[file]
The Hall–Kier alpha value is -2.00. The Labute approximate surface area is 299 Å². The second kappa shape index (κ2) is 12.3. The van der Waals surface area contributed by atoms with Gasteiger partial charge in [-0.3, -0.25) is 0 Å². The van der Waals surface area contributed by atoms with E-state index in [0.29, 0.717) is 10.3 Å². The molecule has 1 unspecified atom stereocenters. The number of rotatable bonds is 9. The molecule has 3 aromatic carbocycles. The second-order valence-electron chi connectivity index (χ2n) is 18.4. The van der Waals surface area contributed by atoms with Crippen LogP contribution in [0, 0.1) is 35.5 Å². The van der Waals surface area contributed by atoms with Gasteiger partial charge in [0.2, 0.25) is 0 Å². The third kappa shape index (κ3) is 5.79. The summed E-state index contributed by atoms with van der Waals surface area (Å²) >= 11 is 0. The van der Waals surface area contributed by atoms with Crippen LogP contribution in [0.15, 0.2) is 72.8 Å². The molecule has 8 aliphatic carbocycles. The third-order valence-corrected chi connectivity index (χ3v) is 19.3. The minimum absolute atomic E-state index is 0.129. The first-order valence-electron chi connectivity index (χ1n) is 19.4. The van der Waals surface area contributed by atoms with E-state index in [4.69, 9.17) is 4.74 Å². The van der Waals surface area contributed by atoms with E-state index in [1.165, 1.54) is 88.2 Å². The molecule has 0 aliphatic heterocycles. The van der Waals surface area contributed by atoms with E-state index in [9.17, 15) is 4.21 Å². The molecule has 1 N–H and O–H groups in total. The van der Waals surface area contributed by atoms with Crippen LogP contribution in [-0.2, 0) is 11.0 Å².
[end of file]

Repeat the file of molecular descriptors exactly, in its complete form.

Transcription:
The Hall–Kier alpha value is -2.00. The Labute approximate surface area is 299 Å². The second kappa shape index (κ2) is 12.3. The van der Waals surface area contributed by atoms with Gasteiger partial charge in [-0.3, -0.25) is 0 Å². The van der Waals surface area contributed by atoms with E-state index in [0.29, 0.717) is 10.3 Å². The molecule has 1 unspecified atom stereocenters. The number of rotatable bonds is 9. The molecule has 3 aromatic carbocycles. The second-order valence-electron chi connectivity index (χ2n) is 18.4. The van der Waals surface area contributed by atoms with Crippen LogP contribution in [0, 0.1) is 35.5 Å². The van der Waals surface area contributed by atoms with Gasteiger partial charge in [0.2, 0.25) is 0 Å². The third kappa shape index (κ3) is 5.79. The summed E-state index contributed by atoms with van der Waals surface area (Å²) >= 11 is 0. The van der Waals surface area contributed by atoms with Crippen LogP contribution in [0.15, 0.2) is 72.8 Å². The molecule has 8 aliphatic carbocycles. The third-order valence-corrected chi connectivity index (χ3v) is 19.3. The minimum absolute atomic E-state index is 0.129. The first-order valence-electron chi connectivity index (χ1n) is 19.4. The van der Waals surface area contributed by atoms with E-state index in [4.69, 9.17) is 4.74 Å². The van der Waals surface area contributed by atoms with E-state index in [1.165, 1.54) is 88.2 Å². The molecule has 0 aliphatic heterocycles. The van der Waals surface area contributed by atoms with E-state index in [9.17, 15) is 4.21 Å². The molecule has 1 N–H and O–H groups in total. The van der Waals surface area contributed by atoms with Crippen LogP contribution in [-0.2, 0) is 11.0 Å².